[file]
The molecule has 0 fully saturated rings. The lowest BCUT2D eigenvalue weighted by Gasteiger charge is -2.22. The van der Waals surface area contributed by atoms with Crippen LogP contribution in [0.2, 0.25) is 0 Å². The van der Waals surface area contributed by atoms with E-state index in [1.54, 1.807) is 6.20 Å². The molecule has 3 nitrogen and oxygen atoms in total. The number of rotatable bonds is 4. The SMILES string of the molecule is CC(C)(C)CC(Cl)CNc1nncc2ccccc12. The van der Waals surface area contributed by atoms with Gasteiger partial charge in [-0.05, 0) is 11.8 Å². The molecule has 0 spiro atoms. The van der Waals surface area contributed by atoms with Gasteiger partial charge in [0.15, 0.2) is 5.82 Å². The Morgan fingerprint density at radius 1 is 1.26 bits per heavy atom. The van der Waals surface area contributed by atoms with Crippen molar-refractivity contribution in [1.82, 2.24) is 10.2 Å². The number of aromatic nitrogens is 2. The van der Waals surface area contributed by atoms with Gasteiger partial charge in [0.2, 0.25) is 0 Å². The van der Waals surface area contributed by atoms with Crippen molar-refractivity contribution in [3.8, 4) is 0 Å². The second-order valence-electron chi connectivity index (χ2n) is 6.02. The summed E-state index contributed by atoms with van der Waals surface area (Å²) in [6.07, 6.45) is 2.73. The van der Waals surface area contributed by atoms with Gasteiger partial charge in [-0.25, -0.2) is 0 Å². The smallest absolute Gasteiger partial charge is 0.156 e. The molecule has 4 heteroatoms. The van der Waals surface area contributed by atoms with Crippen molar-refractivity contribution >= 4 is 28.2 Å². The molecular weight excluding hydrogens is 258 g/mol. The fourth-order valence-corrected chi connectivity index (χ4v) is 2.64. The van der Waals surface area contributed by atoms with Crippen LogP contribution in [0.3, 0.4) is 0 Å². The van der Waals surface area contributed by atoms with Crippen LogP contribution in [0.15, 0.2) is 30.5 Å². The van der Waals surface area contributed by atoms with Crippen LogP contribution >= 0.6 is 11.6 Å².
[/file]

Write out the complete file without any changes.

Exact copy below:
The molecule has 0 fully saturated rings. The lowest BCUT2D eigenvalue weighted by Gasteiger charge is -2.22. The van der Waals surface area contributed by atoms with Crippen LogP contribution in [0.2, 0.25) is 0 Å². The van der Waals surface area contributed by atoms with E-state index in [1.54, 1.807) is 6.20 Å². The molecule has 3 nitrogen and oxygen atoms in total. The number of rotatable bonds is 4. The SMILES string of the molecule is CC(C)(C)CC(Cl)CNc1nncc2ccccc12. The van der Waals surface area contributed by atoms with Gasteiger partial charge in [-0.05, 0) is 11.8 Å². The molecule has 0 spiro atoms. The van der Waals surface area contributed by atoms with Gasteiger partial charge in [0.15, 0.2) is 5.82 Å². The Morgan fingerprint density at radius 1 is 1.26 bits per heavy atom. The van der Waals surface area contributed by atoms with Crippen molar-refractivity contribution in [1.82, 2.24) is 10.2 Å². The number of aromatic nitrogens is 2. The van der Waals surface area contributed by atoms with Gasteiger partial charge in [0.2, 0.25) is 0 Å². The van der Waals surface area contributed by atoms with Crippen molar-refractivity contribution in [3.8, 4) is 0 Å². The second-order valence-electron chi connectivity index (χ2n) is 6.02. The summed E-state index contributed by atoms with van der Waals surface area (Å²) in [6.07, 6.45) is 2.73. The van der Waals surface area contributed by atoms with Gasteiger partial charge in [-0.25, -0.2) is 0 Å². The smallest absolute Gasteiger partial charge is 0.156 e. The molecule has 4 heteroatoms. The van der Waals surface area contributed by atoms with Crippen molar-refractivity contribution >= 4 is 28.2 Å². The molecular weight excluding hydrogens is 258 g/mol. The fourth-order valence-corrected chi connectivity index (χ4v) is 2.64. The van der Waals surface area contributed by atoms with Crippen LogP contribution in [0.3, 0.4) is 0 Å². The van der Waals surface area contributed by atoms with Crippen LogP contribution in [0.15, 0.2) is 30.5 Å². The van der Waals surface area contributed by atoms with Crippen LogP contribution >= 0.6 is 11.6 Å².